This race was on May 27, 2018. Unfortunately, I did not write down a draft post right away like I did for the LA Marathon. So this is mostly going to be a short recap and a review of the race overall.
My Mom and sister, Terra, flew in for the weekend. We drove down to Ventura on Friday and did some exploring. On Saturday we did a wildlife boat tour that took us around Anacapa Island which is part of the Channel Islands National Park. That afternoon we walked the beach, well I started out walking… It was such a pretty day and the sand was so well packed that I ended up running 4 miles, barefoot, along the shore. It was great and I have no regrets, even if I probably should have taken it easy. We picked up my race packet on Saturday, too. As far as race expo parking goes it was not too bad; only $5 for parking, which is better than the usual $20 for city races. There was not much to the expo, mostly just advertisements and hardly any cute runner stuff. The Cowtown Marathon still has the best race expo I have ever been to. I did not realize until after we left that they did not hand out gear bags. It was not explained how that would work, but I thought I would get a bag when I picked up my bib (like LA) and then take it with me to the start to drop off. I was not sure if they would pass out bags at the start so I did not bring anything with me. It was not too cold that morning so I did not bring my jacket; I did not want to risk having to dump it at the race start. And I took Terra’s disposable water bottle with me to the start-which she agreed to groggily early race morning, but she later gave me crap about it. 🙂
The race started at 6 am, so we were up early. Although Terra stayed in bed, the bum! 🙂 Mom dropped me off at the shuttle bus drop off and I boarded the bus that would take me to the race start in Ojai. The shuttle buses were well organized and they were clearly marked. The half marathon start was different from the full marathon start, so you did not want to get on the wrong bus. After my bus filled up we headed out for the short ride to the start line. In typical runner fashion, my fellow runners were chatting about the races they have or have not run. It is always interesting to learn about other races and people’s experiences in those races. I ended up chatting with my seat partner who had run the Mountains 2 Beach (M2B) race several times before. Once we arrived I bid my seat partner good luck and headed off to the port-o-potty line.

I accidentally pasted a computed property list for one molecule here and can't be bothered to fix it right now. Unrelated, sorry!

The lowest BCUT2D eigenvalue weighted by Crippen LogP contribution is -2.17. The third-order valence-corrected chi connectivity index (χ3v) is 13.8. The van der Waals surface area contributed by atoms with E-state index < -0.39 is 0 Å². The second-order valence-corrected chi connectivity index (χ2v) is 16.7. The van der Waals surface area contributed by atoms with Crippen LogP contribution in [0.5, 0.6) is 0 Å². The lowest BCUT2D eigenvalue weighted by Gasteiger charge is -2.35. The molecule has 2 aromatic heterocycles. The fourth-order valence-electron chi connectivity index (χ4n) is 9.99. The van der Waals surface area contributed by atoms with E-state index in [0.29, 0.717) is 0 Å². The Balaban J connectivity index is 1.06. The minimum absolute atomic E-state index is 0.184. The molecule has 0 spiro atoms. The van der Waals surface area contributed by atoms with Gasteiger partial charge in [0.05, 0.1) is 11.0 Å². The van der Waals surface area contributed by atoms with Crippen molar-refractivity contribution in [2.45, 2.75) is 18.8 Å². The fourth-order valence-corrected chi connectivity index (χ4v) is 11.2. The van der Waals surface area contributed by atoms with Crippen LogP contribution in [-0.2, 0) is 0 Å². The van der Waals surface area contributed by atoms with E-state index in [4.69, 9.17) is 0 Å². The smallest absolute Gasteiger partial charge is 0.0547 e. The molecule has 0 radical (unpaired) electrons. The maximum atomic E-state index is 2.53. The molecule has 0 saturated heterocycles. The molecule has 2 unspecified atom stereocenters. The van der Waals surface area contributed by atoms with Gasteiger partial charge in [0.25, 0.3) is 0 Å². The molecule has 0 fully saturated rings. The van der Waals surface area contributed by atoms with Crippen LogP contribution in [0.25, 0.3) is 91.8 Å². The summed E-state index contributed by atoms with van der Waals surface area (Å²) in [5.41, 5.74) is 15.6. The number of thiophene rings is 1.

I hunkered down a little bit after that (I was cold) before getting in line for the port-o-potties again. I did not have to go at the time, but by the time I would get through the line I knew that I would. And I was right. I will say that there were not enough port-o-potties. Runners were frantically still trying to get through the lines with 5 minutes until race start. I was one of those runners and I had been in line for 35 minutes. Yikes! But I made it.
The starting line was not organized by corral numbers. No one was sure how it was organized until they announced right before the race started that it was by bib color. That was pretty ridiculous as everyone had already packed into the start line. As if everyone was going to reorganize by bib color at the last minute. Well as soon as they shot the gun off for the start, the race organizers must have realized their mistake, because they brought out a rope to section off corrals and make waves that were released every few minutes. I was in wave two.